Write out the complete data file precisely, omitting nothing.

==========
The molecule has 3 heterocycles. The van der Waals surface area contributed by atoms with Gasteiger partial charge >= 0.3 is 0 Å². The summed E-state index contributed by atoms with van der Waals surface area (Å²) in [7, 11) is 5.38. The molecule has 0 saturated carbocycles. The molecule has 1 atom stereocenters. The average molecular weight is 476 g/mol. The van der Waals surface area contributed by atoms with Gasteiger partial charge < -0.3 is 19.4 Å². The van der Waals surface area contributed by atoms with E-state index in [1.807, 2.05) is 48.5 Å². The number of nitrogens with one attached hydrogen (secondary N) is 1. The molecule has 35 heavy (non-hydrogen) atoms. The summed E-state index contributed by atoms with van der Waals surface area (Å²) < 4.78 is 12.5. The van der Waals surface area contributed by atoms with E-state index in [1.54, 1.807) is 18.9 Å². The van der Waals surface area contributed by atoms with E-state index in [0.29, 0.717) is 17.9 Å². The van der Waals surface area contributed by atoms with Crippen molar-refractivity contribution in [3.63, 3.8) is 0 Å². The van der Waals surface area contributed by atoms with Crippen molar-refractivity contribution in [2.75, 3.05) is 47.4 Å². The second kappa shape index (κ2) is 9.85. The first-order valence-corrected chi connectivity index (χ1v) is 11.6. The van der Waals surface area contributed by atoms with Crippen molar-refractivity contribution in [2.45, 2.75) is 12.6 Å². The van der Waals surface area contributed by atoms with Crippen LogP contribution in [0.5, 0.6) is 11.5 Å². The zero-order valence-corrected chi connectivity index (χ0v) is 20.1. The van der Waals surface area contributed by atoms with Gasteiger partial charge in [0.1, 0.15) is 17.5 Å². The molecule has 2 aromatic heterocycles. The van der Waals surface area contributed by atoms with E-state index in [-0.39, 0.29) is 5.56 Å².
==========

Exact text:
The molecule has 3 heterocycles. The van der Waals surface area contributed by atoms with Gasteiger partial charge >= 0.3 is 0 Å². The summed E-state index contributed by atoms with van der Waals surface area (Å²) in [7, 11) is 5.38. The molecule has 0 saturated carbocycles. The molecule has 1 atom stereocenters. The average molecular weight is 476 g/mol. The van der Waals surface area contributed by atoms with Gasteiger partial charge < -0.3 is 19.4 Å². The van der Waals surface area contributed by atoms with E-state index in [1.807, 2.05) is 48.5 Å². The number of nitrogens with one attached hydrogen (secondary N) is 1. The molecule has 35 heavy (non-hydrogen) atoms. The summed E-state index contributed by atoms with van der Waals surface area (Å²) < 4.78 is 12.5. The van der Waals surface area contributed by atoms with E-state index in [1.54, 1.807) is 18.9 Å². The van der Waals surface area contributed by atoms with E-state index in [0.29, 0.717) is 17.9 Å². The van der Waals surface area contributed by atoms with Crippen molar-refractivity contribution in [3.63, 3.8) is 0 Å². The van der Waals surface area contributed by atoms with Crippen molar-refractivity contribution in [2.75, 3.05) is 47.4 Å². The second kappa shape index (κ2) is 9.85. The first-order valence-corrected chi connectivity index (χ1v) is 11.6. The van der Waals surface area contributed by atoms with Crippen molar-refractivity contribution in [2.45, 2.75) is 12.6 Å². The van der Waals surface area contributed by atoms with Crippen LogP contribution in [0.5, 0.6) is 11.5 Å². The zero-order valence-corrected chi connectivity index (χ0v) is 20.1. The van der Waals surface area contributed by atoms with Gasteiger partial charge in [0.1, 0.15) is 17.5 Å². The molecule has 2 aromatic heterocycles. The van der Waals surface area contributed by atoms with E-state index in [-0.39, 0.29) is 5.56 Å².